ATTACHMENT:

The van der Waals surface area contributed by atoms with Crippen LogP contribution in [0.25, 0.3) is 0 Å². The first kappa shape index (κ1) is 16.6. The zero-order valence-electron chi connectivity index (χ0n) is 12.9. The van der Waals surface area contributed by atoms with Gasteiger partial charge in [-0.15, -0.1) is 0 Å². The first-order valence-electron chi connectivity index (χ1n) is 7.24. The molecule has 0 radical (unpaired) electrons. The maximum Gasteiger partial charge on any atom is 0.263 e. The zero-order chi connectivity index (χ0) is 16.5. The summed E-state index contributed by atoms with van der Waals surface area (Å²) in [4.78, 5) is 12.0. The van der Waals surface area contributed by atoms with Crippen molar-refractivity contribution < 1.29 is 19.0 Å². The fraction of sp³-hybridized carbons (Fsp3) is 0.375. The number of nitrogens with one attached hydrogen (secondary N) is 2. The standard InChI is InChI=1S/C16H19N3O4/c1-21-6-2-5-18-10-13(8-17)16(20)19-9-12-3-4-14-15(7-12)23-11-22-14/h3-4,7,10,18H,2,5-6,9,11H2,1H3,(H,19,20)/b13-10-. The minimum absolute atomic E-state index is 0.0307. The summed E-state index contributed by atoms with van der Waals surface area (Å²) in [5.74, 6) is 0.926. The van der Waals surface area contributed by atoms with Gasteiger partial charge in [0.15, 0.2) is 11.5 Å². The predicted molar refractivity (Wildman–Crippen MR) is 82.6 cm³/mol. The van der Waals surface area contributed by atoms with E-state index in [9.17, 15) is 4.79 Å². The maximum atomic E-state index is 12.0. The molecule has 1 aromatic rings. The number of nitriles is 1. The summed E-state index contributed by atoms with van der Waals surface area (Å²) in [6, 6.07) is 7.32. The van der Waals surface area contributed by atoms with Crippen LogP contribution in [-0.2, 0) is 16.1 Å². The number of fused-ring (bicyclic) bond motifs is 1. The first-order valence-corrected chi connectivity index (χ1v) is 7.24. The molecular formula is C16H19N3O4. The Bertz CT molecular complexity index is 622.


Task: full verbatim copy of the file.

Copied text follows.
The van der Waals surface area contributed by atoms with Crippen LogP contribution in [0.25, 0.3) is 0 Å². The first kappa shape index (κ1) is 16.6. The zero-order valence-electron chi connectivity index (χ0n) is 12.9. The van der Waals surface area contributed by atoms with Gasteiger partial charge in [-0.15, -0.1) is 0 Å². The first-order valence-electron chi connectivity index (χ1n) is 7.24. The molecule has 0 radical (unpaired) electrons. The maximum Gasteiger partial charge on any atom is 0.263 e. The zero-order chi connectivity index (χ0) is 16.5. The summed E-state index contributed by atoms with van der Waals surface area (Å²) in [4.78, 5) is 12.0. The van der Waals surface area contributed by atoms with Crippen molar-refractivity contribution < 1.29 is 19.0 Å². The fraction of sp³-hybridized carbons (Fsp3) is 0.375. The number of nitrogens with one attached hydrogen (secondary N) is 2. The standard InChI is InChI=1S/C16H19N3O4/c1-21-6-2-5-18-10-13(8-17)16(20)19-9-12-3-4-14-15(7-12)23-11-22-14/h3-4,7,10,18H,2,5-6,9,11H2,1H3,(H,19,20)/b13-10-. The minimum absolute atomic E-state index is 0.0307. The summed E-state index contributed by atoms with van der Waals surface area (Å²) in [5.74, 6) is 0.926. The van der Waals surface area contributed by atoms with Gasteiger partial charge in [0.15, 0.2) is 11.5 Å². The predicted molar refractivity (Wildman–Crippen MR) is 82.6 cm³/mol. The van der Waals surface area contributed by atoms with E-state index in [9.17, 15) is 4.79 Å². The maximum atomic E-state index is 12.0. The molecule has 1 aromatic rings. The number of nitriles is 1. The summed E-state index contributed by atoms with van der Waals surface area (Å²) in [6, 6.07) is 7.32. The van der Waals surface area contributed by atoms with Crippen LogP contribution in [-0.2, 0) is 16.1 Å². The number of fused-ring (bicyclic) bond motifs is 1. The first-order valence-corrected chi connectivity index (χ1v) is 7.24. The molecular formula is C16H19N3O4. The Bertz CT molecular complexity index is 622.